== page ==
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Mayor Steve Hagerty on July 10 called for a workshop to explain the ins and outs of the new Cook County Minimum Wage and Sick Leave ordinance, and called on Cook County to work with the City in conducting it. The workshop comes on the heels of hundreds of citizens demanding the City decide not to opt out of the ordinance, and dozens of local businesses expressing confusion and concern over the administrative workings of the new law.

“My concern is more on the sick leave and how to calculate that,” said Mayor Hagerty. He said Evanston should work with the County to “make sure people understand the rules.” The administrative side of sick leave calculations left many confused, he said.

 “We have not really heard from the business community, from the retail side and industrial side,” said Alderman Peter Braithwaite, 2nd Ward. He agreed the workshop was a good idea and that Cook County should be involved.

Alderman Ann Rainey, 8th Ward, laid everything at the feet of what she called a “broken” ordinance. “Before the City expends any effort to help local businesses deal with the sick leave [provisions of the Cook County Ordinance], we ought to contact the County to see if they can rework” it. Evanston should not “help fix something that is so broken when it is their [Cook County’s] ordinance,” she said.

Linda Larkin, Executive Director of the Evanston Chamber of Commerce, said the Chamber has “invited someone from Cook County to speak at Rotary” at 6:00 p.m.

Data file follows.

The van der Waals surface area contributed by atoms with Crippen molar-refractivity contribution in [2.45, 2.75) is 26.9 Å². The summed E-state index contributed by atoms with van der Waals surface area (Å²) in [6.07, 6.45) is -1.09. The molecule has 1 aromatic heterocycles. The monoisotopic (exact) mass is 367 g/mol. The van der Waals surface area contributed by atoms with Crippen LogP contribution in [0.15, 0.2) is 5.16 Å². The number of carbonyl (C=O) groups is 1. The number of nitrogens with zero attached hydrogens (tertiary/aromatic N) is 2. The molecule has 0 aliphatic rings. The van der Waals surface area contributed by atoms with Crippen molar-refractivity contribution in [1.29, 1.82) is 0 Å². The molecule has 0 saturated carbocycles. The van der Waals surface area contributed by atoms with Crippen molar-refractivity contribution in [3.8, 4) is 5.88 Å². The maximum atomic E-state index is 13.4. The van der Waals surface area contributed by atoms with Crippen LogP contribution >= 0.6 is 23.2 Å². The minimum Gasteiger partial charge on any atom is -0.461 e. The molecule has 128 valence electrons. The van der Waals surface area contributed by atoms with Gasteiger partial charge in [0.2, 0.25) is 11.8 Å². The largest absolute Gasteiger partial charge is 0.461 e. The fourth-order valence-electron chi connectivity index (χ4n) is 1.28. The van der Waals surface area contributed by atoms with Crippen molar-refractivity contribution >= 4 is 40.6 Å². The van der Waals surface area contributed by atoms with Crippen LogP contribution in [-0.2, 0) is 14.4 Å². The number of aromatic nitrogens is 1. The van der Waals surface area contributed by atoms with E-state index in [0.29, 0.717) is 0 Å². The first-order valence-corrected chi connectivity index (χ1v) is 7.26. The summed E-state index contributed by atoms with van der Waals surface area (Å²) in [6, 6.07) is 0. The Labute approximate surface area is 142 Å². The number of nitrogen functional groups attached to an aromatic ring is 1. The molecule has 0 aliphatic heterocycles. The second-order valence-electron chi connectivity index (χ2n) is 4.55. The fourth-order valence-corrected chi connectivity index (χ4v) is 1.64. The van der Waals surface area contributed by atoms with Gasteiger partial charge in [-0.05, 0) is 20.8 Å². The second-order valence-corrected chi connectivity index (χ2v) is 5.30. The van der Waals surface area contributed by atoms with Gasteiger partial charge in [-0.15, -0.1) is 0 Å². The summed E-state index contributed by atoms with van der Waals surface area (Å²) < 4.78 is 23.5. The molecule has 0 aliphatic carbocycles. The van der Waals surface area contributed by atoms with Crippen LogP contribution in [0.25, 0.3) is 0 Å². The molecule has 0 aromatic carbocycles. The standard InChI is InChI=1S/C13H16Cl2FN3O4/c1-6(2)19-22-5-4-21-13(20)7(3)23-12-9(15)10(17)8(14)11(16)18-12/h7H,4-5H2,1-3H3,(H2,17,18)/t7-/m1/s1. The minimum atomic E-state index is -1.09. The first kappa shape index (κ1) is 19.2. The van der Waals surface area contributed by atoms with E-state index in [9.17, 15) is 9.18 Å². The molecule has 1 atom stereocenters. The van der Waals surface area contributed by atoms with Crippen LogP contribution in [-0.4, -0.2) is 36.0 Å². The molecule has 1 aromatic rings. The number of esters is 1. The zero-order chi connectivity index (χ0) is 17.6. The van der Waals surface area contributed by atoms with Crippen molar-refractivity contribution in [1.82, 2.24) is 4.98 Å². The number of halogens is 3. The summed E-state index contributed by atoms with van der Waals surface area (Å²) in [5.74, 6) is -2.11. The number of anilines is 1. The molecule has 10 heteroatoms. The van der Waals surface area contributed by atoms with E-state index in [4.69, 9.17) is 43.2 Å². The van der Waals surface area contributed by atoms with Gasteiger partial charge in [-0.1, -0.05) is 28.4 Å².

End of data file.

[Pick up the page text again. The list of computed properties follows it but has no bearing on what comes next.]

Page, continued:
“Interpretive and Procedural Rules Governing the Cook County Sick Leave Ordinance,” a document prepared by and distributed by Cook County, runs 51 pages. The document contains a four-page table of contents and three pages of definitions. Some in the business community have found the Ordinance frustrating and confusing.

“Administratively, it will be a problem,” said Tom Ward of Ward Manufacturing, a West Evanston manufacturing facility, Mr. Ward says, has been in operation for more than 65 years and employs 50 people. “This ordinance will cost us approximately $50,000 a year in sick leave. On top of that, loss of production” on days when employees are out will cause even more loss. “I’m not sure anyone did the math” when proposing the ordinance. “Small business is going to struggle with this.”

Also speaking at Public Comment, Irv Chocol summed up fears, saying, “It could have unintended consequences. It could be a mistake.”

 No date has been set for the proposed workshop.

 Mayor Hagerty praised the work of Aldermen Peter Braithwaite, 2nd Ward, and Robin Rue Simmons, 5th Ward, in finding ways to get more City of Evanston contracts in the hands of Evanston businesses. “A partnership has been formed with the Chamber of Commerce” and the City’s MWEBE [Minority-,Woman-, and Evanston-Based Enterprises]Committee,” said Mayor Hagerty. “Of the approximately $13 million the City spends on contracts under $20,000, about $7.6 million goes to businesses outside of Evanston.The partnership’s goal is to keep that money in the City, and in so doing help our small businesses thrive.”

Mr. Bobkiewicz was directed to develop an action plan to assist Evanston minimum wage workers and their employers and will return to Council on Sept. 18 with a status report.